This session is mainly about graphs and how their shapes relate to their equations. We'll look at some standard curves: parabolas, cubics and hyperbolas, and investigate polynomial graphs and how their shape can be established by looking at a factorisation. We'll also look at transformations of curves and relate these to the first two sessions. Each section below should take around 40-60 minutes to work through.
1. Investigating graphs of polynomial functions
4. Focus on cubics
In the first section above you looked at some cubic graphs. What do we notice about their shape? One of the key things is that they always have rotational symmetry of order two. In a depressed cubic (no x-squared term), the centre of this rotational symmetry is forced to be on the y-axis. Have a think about why that is.
You also looked at how the equation of a depressed cubic affects whether the graph has turning points or just an inflection point.
An optional challenge: thinking back to Tartaglia's method for solving a depressed cubic, can you show that when a depressed cubic has three solutions, the method always leads to trying to take the square root of a negative number? If you're taking further maths next year you will learn a method for progressing in these cases.
5. Optional section: cello tangents to quartics
6. Bringing ideas together: graphs of rational functions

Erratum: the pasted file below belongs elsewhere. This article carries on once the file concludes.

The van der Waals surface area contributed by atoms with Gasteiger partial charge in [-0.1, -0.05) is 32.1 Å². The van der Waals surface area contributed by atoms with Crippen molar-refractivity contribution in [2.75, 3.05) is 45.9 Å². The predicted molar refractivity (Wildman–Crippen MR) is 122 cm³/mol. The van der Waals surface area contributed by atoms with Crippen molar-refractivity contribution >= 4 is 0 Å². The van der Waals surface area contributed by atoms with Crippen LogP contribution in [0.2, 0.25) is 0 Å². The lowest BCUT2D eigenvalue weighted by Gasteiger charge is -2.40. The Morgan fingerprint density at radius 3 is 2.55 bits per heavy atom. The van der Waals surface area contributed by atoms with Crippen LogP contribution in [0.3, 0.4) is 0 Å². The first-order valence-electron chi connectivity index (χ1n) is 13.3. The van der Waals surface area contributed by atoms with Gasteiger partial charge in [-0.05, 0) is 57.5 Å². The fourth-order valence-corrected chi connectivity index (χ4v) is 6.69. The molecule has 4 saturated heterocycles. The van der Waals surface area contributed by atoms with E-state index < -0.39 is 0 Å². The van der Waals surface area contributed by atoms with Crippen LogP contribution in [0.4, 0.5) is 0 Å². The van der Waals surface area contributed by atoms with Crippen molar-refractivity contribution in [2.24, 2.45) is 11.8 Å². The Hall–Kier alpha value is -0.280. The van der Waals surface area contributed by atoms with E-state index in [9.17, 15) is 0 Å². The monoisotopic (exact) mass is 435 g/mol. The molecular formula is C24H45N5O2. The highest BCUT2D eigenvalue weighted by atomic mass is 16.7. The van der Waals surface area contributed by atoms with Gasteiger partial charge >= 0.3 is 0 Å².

The last two sessions have included some techniques for looking at the shapes of graphs. In this section, we're going to think about sketching curves. In order to do this, and to practise some of the things we've learned, we're going to do so without graphing software, except as a final check. A rational function is one that can be written as a fraction, where both the numerator and denominator are polynomials.
When we're given the instruction sketch, it's useful to run through the following check list:
Where does the graph cross the axes? For the y-axis, substitute x = 0; for the x-axis, solve the equation y = 0.
Are there any turning points? We can often find these by considering the discriminant of a quadratic.
Are there any asymptotes? Vertical asymptotes can usually be seen easily from looking at the denominator of the function; for other asymptotes it's useful to check what happens when you substitute a large positive or large negative value into the expression. At other times, the technique of splitting the numerator can give us the asymptote.
In our final sketches, there's no need to plot points accurately. What we're interested in is the overall shape and general position of key features. Watch the videos below and then have a go at these questions. Check your work on desmos.
Example 1, example 2, example 3.